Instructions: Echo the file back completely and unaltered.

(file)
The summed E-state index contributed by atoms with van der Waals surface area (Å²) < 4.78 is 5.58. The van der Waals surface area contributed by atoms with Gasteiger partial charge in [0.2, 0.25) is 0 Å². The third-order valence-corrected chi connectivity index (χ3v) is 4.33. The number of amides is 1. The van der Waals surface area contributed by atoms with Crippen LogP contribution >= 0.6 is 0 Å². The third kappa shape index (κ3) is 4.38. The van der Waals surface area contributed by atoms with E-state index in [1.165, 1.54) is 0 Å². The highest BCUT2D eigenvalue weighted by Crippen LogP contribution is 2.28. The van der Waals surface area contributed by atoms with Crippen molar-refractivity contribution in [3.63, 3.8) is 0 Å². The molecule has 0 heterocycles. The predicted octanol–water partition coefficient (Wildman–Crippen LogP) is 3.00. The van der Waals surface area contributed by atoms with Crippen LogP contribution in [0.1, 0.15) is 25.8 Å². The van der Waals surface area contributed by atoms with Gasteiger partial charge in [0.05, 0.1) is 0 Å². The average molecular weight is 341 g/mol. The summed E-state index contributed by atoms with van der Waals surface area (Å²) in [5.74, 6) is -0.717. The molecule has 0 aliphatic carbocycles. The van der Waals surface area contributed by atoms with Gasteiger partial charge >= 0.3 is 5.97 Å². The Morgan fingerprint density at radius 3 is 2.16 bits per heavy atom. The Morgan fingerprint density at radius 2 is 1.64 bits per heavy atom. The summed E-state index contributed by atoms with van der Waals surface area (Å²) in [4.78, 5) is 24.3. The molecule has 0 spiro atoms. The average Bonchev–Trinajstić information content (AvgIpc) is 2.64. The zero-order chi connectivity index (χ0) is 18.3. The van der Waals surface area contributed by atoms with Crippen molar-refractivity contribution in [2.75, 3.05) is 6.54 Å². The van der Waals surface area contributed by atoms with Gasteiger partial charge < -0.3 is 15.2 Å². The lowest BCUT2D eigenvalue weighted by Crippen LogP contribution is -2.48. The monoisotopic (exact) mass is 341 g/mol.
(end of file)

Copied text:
The summed E-state index contributed by atoms with van der Waals surface area (Å²) < 4.78 is 5.58. The van der Waals surface area contributed by atoms with Gasteiger partial charge in [0.2, 0.25) is 0 Å². The third-order valence-corrected chi connectivity index (χ3v) is 4.33. The number of amides is 1. The van der Waals surface area contributed by atoms with Crippen LogP contribution >= 0.6 is 0 Å². The third kappa shape index (κ3) is 4.38. The van der Waals surface area contributed by atoms with E-state index in [1.165, 1.54) is 0 Å². The highest BCUT2D eigenvalue weighted by Crippen LogP contribution is 2.28. The van der Waals surface area contributed by atoms with Crippen molar-refractivity contribution in [3.63, 3.8) is 0 Å². The molecule has 0 heterocycles. The predicted octanol–water partition coefficient (Wildman–Crippen LogP) is 3.00. The van der Waals surface area contributed by atoms with Crippen LogP contribution in [0.1, 0.15) is 25.8 Å². The van der Waals surface area contributed by atoms with Gasteiger partial charge in [0.05, 0.1) is 0 Å². The average molecular weight is 341 g/mol. The summed E-state index contributed by atoms with van der Waals surface area (Å²) in [5.74, 6) is -0.717. The molecule has 0 aliphatic carbocycles. The van der Waals surface area contributed by atoms with Gasteiger partial charge >= 0.3 is 5.97 Å². The Morgan fingerprint density at radius 3 is 2.16 bits per heavy atom. The Morgan fingerprint density at radius 2 is 1.64 bits per heavy atom. The summed E-state index contributed by atoms with van der Waals surface area (Å²) in [4.78, 5) is 24.3. The molecule has 0 spiro atoms. The average Bonchev–Trinajstić information content (AvgIpc) is 2.64. The zero-order chi connectivity index (χ0) is 18.3. The van der Waals surface area contributed by atoms with Crippen molar-refractivity contribution in [2.75, 3.05) is 6.54 Å². The van der Waals surface area contributed by atoms with Gasteiger partial charge < -0.3 is 15.2 Å². The lowest BCUT2D eigenvalue weighted by Crippen LogP contribution is -2.48. The monoisotopic (exact) mass is 341 g/mol.